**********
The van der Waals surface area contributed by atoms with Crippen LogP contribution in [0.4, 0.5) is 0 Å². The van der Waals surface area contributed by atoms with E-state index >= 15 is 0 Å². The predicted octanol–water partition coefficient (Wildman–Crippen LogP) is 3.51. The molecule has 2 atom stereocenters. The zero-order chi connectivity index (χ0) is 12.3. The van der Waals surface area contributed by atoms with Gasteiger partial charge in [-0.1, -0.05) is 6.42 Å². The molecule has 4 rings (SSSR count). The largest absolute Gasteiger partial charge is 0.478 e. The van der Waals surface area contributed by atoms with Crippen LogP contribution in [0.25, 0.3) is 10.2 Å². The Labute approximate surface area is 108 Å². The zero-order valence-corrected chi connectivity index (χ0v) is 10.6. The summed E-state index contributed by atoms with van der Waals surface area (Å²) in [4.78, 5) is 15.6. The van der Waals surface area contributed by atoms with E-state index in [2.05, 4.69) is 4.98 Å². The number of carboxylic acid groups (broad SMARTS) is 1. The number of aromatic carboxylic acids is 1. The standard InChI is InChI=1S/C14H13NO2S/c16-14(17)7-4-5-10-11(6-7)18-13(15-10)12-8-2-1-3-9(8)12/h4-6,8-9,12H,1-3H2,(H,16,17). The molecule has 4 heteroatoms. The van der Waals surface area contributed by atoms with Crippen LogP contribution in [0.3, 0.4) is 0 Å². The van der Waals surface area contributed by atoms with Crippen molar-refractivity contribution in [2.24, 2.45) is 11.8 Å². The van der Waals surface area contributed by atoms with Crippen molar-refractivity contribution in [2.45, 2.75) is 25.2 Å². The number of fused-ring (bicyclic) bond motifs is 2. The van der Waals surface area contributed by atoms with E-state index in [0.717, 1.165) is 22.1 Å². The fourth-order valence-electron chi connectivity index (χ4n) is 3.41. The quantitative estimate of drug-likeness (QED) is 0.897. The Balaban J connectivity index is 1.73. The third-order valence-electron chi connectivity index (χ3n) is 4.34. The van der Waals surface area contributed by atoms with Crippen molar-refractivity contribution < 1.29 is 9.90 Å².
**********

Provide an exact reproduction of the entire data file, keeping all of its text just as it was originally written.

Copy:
The van der Waals surface area contributed by atoms with Crippen LogP contribution in [0.4, 0.5) is 0 Å². The van der Waals surface area contributed by atoms with E-state index >= 15 is 0 Å². The predicted octanol–water partition coefficient (Wildman–Crippen LogP) is 3.51. The molecule has 2 atom stereocenters. The zero-order chi connectivity index (χ0) is 12.3. The van der Waals surface area contributed by atoms with Gasteiger partial charge in [-0.1, -0.05) is 6.42 Å². The molecule has 4 rings (SSSR count). The largest absolute Gasteiger partial charge is 0.478 e. The van der Waals surface area contributed by atoms with Crippen LogP contribution in [0.25, 0.3) is 10.2 Å². The Labute approximate surface area is 108 Å². The zero-order valence-corrected chi connectivity index (χ0v) is 10.6. The summed E-state index contributed by atoms with van der Waals surface area (Å²) in [4.78, 5) is 15.6. The van der Waals surface area contributed by atoms with E-state index in [2.05, 4.69) is 4.98 Å². The number of carboxylic acid groups (broad SMARTS) is 1. The number of aromatic carboxylic acids is 1. The standard InChI is InChI=1S/C14H13NO2S/c16-14(17)7-4-5-10-11(6-7)18-13(15-10)12-8-2-1-3-9(8)12/h4-6,8-9,12H,1-3H2,(H,16,17). The molecule has 4 heteroatoms. The van der Waals surface area contributed by atoms with Crippen LogP contribution in [0.3, 0.4) is 0 Å². The van der Waals surface area contributed by atoms with Crippen molar-refractivity contribution in [2.24, 2.45) is 11.8 Å². The van der Waals surface area contributed by atoms with Crippen molar-refractivity contribution in [2.45, 2.75) is 25.2 Å². The number of fused-ring (bicyclic) bond motifs is 2. The van der Waals surface area contributed by atoms with E-state index in [0.717, 1.165) is 22.1 Å². The fourth-order valence-electron chi connectivity index (χ4n) is 3.41. The quantitative estimate of drug-likeness (QED) is 0.897. The Balaban J connectivity index is 1.73. The third-order valence-electron chi connectivity index (χ3n) is 4.34. The van der Waals surface area contributed by atoms with Crippen molar-refractivity contribution < 1.29 is 9.90 Å².